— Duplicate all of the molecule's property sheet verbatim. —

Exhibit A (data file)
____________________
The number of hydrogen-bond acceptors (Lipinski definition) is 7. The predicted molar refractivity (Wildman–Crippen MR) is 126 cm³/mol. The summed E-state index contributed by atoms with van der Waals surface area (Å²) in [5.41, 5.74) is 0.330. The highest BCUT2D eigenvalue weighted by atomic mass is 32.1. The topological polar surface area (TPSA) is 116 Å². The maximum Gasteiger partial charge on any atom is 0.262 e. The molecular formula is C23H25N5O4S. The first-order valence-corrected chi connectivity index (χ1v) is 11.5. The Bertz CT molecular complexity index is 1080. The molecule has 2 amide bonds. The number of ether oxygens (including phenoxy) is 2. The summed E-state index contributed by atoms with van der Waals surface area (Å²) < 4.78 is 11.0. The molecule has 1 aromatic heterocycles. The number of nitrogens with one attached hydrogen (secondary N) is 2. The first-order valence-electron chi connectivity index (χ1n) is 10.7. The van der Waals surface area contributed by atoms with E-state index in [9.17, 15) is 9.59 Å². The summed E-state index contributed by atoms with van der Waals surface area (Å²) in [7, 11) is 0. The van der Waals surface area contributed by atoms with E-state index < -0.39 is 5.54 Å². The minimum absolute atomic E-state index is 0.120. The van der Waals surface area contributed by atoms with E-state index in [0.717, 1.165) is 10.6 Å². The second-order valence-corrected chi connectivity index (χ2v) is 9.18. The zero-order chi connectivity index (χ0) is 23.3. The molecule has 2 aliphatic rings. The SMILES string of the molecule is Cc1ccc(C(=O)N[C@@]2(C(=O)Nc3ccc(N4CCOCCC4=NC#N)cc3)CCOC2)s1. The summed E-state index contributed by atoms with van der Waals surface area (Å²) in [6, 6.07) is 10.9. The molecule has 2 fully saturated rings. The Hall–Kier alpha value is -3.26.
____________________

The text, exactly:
The number of hydrogen-bond acceptors (Lipinski definition) is 7. The predicted molar refractivity (Wildman–Crippen MR) is 126 cm³/mol. The summed E-state index contributed by atoms with van der Waals surface area (Å²) in [5.41, 5.74) is 0.330. The highest BCUT2D eigenvalue weighted by atomic mass is 32.1. The topological polar surface area (TPSA) is 116 Å². The maximum Gasteiger partial charge on any atom is 0.262 e. The molecular formula is C23H25N5O4S. The first-order valence-corrected chi connectivity index (χ1v) is 11.5. The Bertz CT molecular complexity index is 1080. The molecule has 2 amide bonds. The number of ether oxygens (including phenoxy) is 2. The summed E-state index contributed by atoms with van der Waals surface area (Å²) < 4.78 is 11.0. The molecule has 1 aromatic heterocycles. The number of nitrogens with one attached hydrogen (secondary N) is 2. The first-order valence-electron chi connectivity index (χ1n) is 10.7. The van der Waals surface area contributed by atoms with E-state index in [9.17, 15) is 9.59 Å². The summed E-state index contributed by atoms with van der Waals surface area (Å²) in [7, 11) is 0. The van der Waals surface area contributed by atoms with E-state index < -0.39 is 5.54 Å². The minimum absolute atomic E-state index is 0.120. The van der Waals surface area contributed by atoms with E-state index in [0.717, 1.165) is 10.6 Å². The second-order valence-corrected chi connectivity index (χ2v) is 9.18. The zero-order chi connectivity index (χ0) is 23.3. The molecule has 2 aliphatic rings. The SMILES string of the molecule is Cc1ccc(C(=O)N[C@@]2(C(=O)Nc3ccc(N4CCOCCC4=NC#N)cc3)CCOC2)s1. The summed E-state index contributed by atoms with van der Waals surface area (Å²) in [6, 6.07) is 10.9. The molecule has 2 fully saturated rings. The Hall–Kier alpha value is -3.26.